The Non-traditional Life: The Joy of Journalism. Is it becoming a profession again?

Al Fairchild, Staff Reporter

In my first column for the Lakeland Mirror last September, I explained my definition of “non-trad.” Now, as I approach graduation and write my final column, I find myself compelled to tell you what I’ve learned while working as a non-traditional student on this newspaper’s staff.

This is the second time I’ve found myself involved in journalistic stuff. The first was during the early ‘70s when I attended the University of Nebraska. That school offered journalism as a major, so I got into it more deeply than I have at Lakeland as a writing major.

I recall, back then, standing at a crowded intersection in downtown Lincoln working on an assignment for a photojournalism class. The objective was for students to get comfortable taking pictures of people who didn’t want to be photographed. I stood at the intersection during the noon rush and snapped photos of complete strangers.

After a half-hour in the hot sun I began getting some really nasty looks from my subjects, so I finished my second 36-exposure roll of film and beat feet to a nearby pub.

The place was one of those urbane basement-bars underneath a downtown office building, accessible by a stairway dug into the front walk. I went in and sat at the U-shaped bar, plopping my trusty Minolta SRT onto the counter aimed away from me. When I looked up, all of the businessmen and their secretaries on the other side of the bar were hiding their faces, and I was being accused of trying to ruin their reputations.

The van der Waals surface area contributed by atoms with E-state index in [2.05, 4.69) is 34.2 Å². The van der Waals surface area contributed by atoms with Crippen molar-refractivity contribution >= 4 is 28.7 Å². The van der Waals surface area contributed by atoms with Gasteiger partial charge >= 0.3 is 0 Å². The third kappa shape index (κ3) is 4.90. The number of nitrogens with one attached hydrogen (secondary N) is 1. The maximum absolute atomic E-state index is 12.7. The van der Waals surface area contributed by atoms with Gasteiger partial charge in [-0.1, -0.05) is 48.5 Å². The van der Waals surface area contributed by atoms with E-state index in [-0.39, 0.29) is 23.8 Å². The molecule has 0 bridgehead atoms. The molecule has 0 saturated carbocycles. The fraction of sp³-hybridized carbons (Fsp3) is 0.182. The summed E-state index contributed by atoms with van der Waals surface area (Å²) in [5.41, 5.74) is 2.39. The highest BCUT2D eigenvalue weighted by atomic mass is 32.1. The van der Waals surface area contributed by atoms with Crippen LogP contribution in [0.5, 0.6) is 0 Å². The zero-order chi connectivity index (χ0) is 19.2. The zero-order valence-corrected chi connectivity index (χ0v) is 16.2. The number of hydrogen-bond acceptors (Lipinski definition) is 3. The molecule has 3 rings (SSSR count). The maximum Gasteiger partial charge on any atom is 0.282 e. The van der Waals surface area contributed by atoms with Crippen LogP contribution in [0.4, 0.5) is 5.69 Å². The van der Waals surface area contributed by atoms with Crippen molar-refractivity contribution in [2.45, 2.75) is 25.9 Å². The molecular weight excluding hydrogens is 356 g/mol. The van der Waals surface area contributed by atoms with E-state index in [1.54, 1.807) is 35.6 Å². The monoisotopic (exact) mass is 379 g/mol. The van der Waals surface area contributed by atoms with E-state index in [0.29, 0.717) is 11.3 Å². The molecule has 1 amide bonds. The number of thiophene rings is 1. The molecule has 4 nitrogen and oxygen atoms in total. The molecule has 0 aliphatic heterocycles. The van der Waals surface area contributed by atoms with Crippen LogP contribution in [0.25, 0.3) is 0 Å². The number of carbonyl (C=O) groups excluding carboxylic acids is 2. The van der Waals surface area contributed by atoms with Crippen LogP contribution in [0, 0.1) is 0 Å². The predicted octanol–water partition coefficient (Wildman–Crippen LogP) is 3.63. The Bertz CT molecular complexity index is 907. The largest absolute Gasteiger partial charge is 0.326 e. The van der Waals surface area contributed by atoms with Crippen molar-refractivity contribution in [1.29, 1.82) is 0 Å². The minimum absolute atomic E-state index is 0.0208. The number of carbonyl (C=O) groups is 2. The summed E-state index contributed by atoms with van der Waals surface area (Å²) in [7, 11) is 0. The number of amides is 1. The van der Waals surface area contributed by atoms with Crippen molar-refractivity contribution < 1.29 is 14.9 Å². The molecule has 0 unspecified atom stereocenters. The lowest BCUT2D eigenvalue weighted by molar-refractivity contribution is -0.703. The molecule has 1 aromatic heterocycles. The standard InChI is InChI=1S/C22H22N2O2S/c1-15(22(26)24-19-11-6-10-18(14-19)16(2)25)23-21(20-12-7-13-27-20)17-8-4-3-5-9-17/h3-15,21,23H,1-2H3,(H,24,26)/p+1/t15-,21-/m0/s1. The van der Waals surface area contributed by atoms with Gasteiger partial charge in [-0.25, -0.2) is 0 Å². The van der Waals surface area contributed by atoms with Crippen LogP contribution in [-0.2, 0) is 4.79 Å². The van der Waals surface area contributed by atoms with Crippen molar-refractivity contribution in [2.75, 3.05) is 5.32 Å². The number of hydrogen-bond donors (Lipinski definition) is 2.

That’s when I began to understand what it meant to write—and take pictures—for a newspaper. Journalism is the art of allowing others to make you the fall guy for their own sins. If you carry a camera, you’re out to get someone. If you ask a standard question of someone who doesn’t know the answer, you’re accused of “ambush journalism.” Ask Katie Couric.

If you fact-check the statements of public figures and find them to be blatant lies, you are suddenly biased and “picking on” the poor people. Case in point: The recent claim by presidential candidate Rick Santorum that most of the schools of the University of California system don’t offer classes in American history. Objective fact-checking revealed that they not only offer the classes, but actually require them.

The public’s expectation of how journalists should behave seems to have changed over the last couple of decades. Many more people now seem to demand that reporters be on “my” side rather than the objective side. It’s become so bad that candidates not only attempt to influence the direction of interviews, but have blatantly said, as Sharron Angle did, that they won’t answer any questions unless the questions themselves are on a list they provide to the interviewer.

It’s no surprise that the candidates do this. It’s all part of the game. What is surprising is that so many who count on journalists for the information they need in order to make informed decisions have suddenly become so lazy that they will march in lockstep with any extremist who caresses their social hot-buttons.

It’s daunting and it’s frustrating, not only for established journalists, but for journalists-in-training who are still deciding in which direction they should direct their educational efforts, and who haven’t yet developed thick-enough skins to allow the accusations to roll off.

I’d recommend that they stay the course with journalism. Trends go in cycles, and I have a feeling the media-bashing part of the current political cycle might be coming to an end. If I’m right, then it’s about time. Those who still take their civic responsibilities seriously deserve a real press providing them with objective information.

I’m confident that the media—both printed and electronic—will soon shed their lunchroom pundits in favor of responsible reporters. When that happens, the inappropriately-labeled “lame-stream media” will, as a group, regain its rightful position as the Fourth Estate of American society.

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